Maulana Jalal al-din Rumi, popularly known as Mevlana Rumi was a Persian mystical poet of the 13 Century. The divine theologian and Sufi poet were born in A.D. 1207 at Balkh, which now lies within the frontiers of Afghanistan. He took his last breath in 1273 at Konya, in Asiatic Turkey.
His influences ran across the countries of South Asia, including Turkey, Iran, Greece, and Pashtun regions. Rumi’s Stories, poems, lectures are considered the most eminent and popular ones, especially gaining attention in the West, quite recently. Hats off to the translation work by Cambridge professors Reynolds Alleyne Nicholson and Arthur J Arberry who devoted much of their scholarly works to translate Rumi’s poems and Ghazals and introduced them to the west, simultaneously to the World.
From 1240 to 1244, after completing his long formal education in Aleppo and Damascus, Rumi in his own turn taught and preached in Konya. From then on, Rumi began his journey of transformation from a sober theologian and preacher into ecstatic dancer and enraptured poet. His work Meth-nawi or Masnavi, a massive collection of narrative poems on mystical life is considered to be one of a kind.
Divan-i-shams, another of the famed works of Rumi was translated by the Cambridge professors and are still under printing, 110 years later after Nicholson’s death. Divan-i-shams has a huge collection of Rumi’s ghazals and poems, of which Nicholson translated few selected ones while Arberry translated around 400 of them, while rest of works being still in continuation.
Rumi has written some 3229 poems/ghazals, many of them in Urdu and Persian, while some in Turkish also.
Eight hundred years have now passed since the birth of Rumi in 1207, yet his poems remain to be vibrant and invigorating to contemporary readers. His quote, “I do not distinguish between the relative and the stranger” shows his good relations with people of diverse social, cultural, and religious backgrounds.
Rumi is believed to have divinely connected to a wandering dervish named Shams al-Dın, a native of Tabriz, of artisan origin, who suddenly arrived in the Saljuq capital and attracted attention by his wildness. Shams al-Din after facing resentment from other dervishes, fled to Damascus. Sultan Valad (Rumı’s son and biographer) acknowledged his father’s communion with the ‘hidden Saint’ and was sent to look for him.
To symbolize the search for the lost beloved, Rumi invented the famous whirling and circling Sufi dance of his Mevlevi dervishes, performed on the lamenting reed pipe and the pacing drum. The whirling movement was considered the sacred dance of the Mevlevi dervishes, which is believed to connect with the God and marked as an integral part of Sufism.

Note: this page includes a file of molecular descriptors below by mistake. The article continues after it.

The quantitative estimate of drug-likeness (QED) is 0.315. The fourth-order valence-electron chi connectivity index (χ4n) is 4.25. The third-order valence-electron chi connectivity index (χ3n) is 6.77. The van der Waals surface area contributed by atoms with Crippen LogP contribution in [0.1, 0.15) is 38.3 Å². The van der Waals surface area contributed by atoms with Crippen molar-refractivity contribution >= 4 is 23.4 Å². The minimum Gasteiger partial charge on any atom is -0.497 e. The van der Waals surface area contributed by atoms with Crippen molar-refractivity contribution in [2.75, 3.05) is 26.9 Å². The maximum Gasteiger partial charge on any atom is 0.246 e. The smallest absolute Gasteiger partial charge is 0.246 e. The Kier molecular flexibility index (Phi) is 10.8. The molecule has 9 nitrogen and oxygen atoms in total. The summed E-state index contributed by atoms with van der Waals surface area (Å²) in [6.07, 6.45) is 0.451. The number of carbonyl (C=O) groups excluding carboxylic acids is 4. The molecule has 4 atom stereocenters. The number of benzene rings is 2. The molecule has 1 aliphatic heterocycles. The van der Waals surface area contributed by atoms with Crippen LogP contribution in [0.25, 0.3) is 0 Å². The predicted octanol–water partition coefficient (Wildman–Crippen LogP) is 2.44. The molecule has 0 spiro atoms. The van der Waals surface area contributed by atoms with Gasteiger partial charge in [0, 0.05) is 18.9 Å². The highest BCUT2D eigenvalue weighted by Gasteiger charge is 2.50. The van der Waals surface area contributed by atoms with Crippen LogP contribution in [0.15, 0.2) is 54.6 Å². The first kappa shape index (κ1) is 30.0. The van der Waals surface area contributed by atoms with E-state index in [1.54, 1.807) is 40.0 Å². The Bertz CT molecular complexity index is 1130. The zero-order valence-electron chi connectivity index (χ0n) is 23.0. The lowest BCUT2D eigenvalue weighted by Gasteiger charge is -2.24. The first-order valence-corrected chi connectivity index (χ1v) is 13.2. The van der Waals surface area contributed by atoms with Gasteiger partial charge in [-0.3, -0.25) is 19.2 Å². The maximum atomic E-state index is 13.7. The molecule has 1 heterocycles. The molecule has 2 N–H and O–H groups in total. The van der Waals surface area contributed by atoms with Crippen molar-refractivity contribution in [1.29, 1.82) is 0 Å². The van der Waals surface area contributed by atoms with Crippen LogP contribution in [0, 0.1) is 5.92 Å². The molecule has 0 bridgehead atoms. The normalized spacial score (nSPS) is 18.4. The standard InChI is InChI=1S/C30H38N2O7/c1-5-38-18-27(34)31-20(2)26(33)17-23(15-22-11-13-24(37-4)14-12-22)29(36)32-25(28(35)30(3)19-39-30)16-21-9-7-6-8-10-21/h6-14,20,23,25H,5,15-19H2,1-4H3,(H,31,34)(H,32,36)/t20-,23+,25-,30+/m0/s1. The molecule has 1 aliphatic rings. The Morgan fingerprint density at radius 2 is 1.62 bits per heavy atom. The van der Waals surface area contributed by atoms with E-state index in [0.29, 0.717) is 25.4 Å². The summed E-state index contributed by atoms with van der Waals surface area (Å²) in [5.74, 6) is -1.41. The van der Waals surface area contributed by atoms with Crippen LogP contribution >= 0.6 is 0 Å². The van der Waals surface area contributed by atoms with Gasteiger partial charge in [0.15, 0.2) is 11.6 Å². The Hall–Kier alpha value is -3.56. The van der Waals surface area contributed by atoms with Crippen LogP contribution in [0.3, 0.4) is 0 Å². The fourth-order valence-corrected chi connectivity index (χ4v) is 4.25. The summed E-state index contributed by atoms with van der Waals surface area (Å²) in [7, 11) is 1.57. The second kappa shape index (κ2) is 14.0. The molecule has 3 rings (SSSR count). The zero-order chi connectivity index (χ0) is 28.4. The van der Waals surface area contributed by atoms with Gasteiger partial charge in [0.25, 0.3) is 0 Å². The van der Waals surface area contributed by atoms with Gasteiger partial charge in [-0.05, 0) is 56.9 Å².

As an influential poet as he was, Rumi himself took inspiration from many literal mystical poets, two noteworthy of them were Sanai, who died circa a.d.1150, and Farıd al-Dın Attar, whom Rumi met in his youth.
Rumi stays to be the most popular poet, Persia has produced, with his inspiring collection of beautiful quotes, poems, and Ghazals that speak about Nature, worship, human traits, Almighty, justice, equality, and peace.
Here, is the list of the Rumi Quotes, that will guide you to the path of self-realization.
- Fall in love in such a way that it frees you from any connecting.
- When you hear dirty story
wash your ears.
When you see ugly stuff
wash your eyes.
When you get bad thoughts
wash your mind.
Keep your feet muddy.
- Look inside and find where a person loves from. That’s the reality, not what they say.
- A thousand half-loves must be forsaken to take one whole heart home.
- Love is the religion, and the universe is the book.
- God lives between a human being and the object of his desireRemember, the way you make love is the way God will be with you.Stay bewildered in God, and only that.
- The worst loneliness is to stay among those who do not understand you.
- Internal dirt cannot be washed off with water, but only with tears.
- In the mirror, as you know, the opposite is true. But without him, we would never see ourselves!
- Make friends with the clever, for a friend is a fool
Sometimes more dangerous than a clever enemy.
- Nurture your tongue, raise your heart. Because words come from the heart, go through the tongue.
- When troubles come upon you, one after another, when they bring you to an unbearable state, just don’t give up! Because this is the point where the course of events will change.
- What you seek is seeking you.
- What you are looking for is also looking for you.
- Who has a great love, a great test.
- When the fools are taught by the wise men,
They throw the crops into the salt
licks, And no matter how darn – wider than yesterday,
Tomorrow will be a nonsense hole!
- The word is like a fired arrow. And never had the arrow returned.